When the going gets weird, the weird turn pro. - Hunter S. Thompson

12 September 2007

OpenID: The solution to online identity theft?

In March, Dubner and Levitt tackled the realities of identity theft. Now, with phishing scams getting ever cleverer, state government databases leaving sensitive private information accessible to the world, and identity thieves expanding their schemes into Web giants like Facebook, it’s worth asking: how will the problem of identity theft be solved?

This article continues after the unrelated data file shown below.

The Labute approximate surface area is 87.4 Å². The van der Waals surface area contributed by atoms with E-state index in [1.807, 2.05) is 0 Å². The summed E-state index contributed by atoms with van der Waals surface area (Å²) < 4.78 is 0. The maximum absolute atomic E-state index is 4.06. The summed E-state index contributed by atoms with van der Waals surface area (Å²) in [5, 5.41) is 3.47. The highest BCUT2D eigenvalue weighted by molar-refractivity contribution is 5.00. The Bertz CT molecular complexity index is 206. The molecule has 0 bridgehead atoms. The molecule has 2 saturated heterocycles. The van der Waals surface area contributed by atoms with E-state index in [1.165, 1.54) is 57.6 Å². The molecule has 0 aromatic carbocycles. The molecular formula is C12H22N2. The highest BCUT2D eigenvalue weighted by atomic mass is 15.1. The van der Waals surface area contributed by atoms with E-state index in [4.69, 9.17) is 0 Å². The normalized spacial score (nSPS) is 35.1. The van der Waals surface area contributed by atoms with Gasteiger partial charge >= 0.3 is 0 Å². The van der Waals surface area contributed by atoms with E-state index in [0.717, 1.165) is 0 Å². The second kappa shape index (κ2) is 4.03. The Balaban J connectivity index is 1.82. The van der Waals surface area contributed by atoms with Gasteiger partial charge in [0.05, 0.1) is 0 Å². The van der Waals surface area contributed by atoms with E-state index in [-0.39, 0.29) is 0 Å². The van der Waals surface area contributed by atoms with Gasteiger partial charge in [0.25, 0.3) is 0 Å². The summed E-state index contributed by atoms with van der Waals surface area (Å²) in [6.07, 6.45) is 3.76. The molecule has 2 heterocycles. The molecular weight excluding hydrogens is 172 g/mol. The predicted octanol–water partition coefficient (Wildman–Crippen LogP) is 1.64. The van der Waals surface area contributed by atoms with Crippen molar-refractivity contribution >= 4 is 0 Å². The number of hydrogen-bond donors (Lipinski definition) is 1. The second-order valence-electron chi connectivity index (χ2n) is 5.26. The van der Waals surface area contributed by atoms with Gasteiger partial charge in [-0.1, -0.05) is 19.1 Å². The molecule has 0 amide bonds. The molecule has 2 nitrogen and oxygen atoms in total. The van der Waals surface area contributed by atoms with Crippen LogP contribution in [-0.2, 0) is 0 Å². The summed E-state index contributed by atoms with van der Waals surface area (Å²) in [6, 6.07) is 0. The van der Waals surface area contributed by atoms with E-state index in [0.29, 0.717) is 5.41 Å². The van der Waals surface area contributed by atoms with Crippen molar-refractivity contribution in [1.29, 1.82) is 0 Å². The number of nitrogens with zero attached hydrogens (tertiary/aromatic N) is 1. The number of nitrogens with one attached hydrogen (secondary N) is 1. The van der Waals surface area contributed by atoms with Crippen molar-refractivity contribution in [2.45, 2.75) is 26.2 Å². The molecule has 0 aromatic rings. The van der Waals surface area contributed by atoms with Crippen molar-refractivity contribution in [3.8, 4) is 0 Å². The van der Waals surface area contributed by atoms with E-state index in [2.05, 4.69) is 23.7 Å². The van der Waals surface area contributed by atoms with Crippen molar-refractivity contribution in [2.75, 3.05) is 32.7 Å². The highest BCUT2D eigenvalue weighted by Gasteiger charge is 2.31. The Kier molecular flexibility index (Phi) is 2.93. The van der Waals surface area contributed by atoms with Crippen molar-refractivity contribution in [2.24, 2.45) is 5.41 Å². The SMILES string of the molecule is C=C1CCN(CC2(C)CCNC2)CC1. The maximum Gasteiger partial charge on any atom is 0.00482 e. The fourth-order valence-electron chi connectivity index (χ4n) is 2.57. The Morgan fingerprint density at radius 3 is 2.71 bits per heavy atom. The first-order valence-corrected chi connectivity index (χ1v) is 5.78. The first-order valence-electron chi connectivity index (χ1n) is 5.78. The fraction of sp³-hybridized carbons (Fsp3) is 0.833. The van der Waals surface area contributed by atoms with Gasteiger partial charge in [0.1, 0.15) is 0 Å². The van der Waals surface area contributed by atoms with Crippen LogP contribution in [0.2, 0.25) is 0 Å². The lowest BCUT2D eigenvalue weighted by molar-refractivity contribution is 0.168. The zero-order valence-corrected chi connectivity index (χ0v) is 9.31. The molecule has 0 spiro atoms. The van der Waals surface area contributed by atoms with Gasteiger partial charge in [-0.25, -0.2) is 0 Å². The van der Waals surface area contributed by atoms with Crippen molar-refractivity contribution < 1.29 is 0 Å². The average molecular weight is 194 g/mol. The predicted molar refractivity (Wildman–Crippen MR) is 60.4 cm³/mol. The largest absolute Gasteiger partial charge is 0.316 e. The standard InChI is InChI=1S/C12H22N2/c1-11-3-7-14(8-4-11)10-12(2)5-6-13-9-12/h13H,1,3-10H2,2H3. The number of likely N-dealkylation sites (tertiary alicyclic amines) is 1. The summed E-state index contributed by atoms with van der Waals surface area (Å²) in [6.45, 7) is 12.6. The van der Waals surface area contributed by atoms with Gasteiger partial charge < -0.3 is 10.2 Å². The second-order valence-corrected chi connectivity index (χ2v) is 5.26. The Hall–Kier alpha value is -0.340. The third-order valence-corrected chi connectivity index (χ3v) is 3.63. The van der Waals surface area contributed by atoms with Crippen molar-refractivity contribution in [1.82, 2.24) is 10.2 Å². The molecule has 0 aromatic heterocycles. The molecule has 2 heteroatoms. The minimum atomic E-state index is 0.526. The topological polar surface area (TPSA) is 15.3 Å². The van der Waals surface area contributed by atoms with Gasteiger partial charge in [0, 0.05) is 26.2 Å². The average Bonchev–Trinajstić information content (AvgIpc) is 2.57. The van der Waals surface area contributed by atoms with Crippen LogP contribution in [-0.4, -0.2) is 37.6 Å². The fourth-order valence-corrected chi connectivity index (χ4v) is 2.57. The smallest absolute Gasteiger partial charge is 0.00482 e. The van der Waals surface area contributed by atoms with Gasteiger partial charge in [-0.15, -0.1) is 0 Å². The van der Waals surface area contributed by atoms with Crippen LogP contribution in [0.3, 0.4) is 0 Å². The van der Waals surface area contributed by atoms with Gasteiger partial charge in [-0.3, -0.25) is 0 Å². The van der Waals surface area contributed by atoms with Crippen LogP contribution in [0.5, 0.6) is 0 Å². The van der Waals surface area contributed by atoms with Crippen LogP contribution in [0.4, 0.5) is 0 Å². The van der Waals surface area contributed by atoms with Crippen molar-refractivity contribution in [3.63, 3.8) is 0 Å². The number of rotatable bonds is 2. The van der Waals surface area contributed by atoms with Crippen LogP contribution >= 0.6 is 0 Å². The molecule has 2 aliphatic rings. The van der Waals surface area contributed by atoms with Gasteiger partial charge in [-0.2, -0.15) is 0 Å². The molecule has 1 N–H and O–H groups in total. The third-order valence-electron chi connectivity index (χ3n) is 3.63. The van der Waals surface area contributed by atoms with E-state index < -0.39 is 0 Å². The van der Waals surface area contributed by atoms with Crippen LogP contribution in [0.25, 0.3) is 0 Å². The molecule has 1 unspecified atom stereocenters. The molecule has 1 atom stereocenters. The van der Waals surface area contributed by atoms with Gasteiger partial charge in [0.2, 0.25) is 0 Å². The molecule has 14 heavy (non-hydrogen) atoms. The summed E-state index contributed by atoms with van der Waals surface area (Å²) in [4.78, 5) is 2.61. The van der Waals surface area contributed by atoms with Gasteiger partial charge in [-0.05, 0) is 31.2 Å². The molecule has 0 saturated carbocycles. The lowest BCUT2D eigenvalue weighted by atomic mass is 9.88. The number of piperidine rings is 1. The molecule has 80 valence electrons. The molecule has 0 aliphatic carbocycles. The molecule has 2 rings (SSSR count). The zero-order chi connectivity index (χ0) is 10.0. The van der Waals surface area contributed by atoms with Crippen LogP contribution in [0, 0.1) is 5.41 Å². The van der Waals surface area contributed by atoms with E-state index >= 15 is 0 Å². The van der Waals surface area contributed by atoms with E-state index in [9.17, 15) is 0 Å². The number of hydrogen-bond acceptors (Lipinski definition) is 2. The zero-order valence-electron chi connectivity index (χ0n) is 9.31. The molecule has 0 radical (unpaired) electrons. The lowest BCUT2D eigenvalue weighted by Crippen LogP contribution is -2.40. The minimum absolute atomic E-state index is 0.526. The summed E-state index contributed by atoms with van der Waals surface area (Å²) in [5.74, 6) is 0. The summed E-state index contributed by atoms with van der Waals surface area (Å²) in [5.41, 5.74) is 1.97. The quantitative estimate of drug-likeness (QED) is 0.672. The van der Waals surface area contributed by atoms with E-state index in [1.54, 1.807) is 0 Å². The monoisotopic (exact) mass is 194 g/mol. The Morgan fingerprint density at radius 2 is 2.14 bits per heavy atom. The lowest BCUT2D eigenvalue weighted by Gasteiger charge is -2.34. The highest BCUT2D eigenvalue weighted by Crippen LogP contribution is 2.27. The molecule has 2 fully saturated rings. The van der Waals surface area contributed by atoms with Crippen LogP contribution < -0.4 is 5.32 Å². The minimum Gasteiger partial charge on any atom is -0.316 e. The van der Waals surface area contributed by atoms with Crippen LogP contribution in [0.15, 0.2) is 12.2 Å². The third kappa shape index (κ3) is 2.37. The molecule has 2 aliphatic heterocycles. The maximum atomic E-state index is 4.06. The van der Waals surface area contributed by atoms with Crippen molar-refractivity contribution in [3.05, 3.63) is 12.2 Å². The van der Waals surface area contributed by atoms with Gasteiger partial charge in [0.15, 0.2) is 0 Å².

Technology innovators have been plugging away, of course, to develop programs that safeguard sensitive information from prowling hackers. One product touted as a possible solution is OpenID, an online protocol that manages a user’s web identity by offering single sign-on for any participating Web site. Surfers never have to enter a username or password to access sites that demand registration, and can navigate between different sites without logging in or out — the equivalent of an online driver’s license. While the program has yet to hit the mainstream, reports estimate that it and similar products are “two to five years away from mainstream adoption.”

Freakonomics blog: Is OpenID the Solution to Online Identity Theft?

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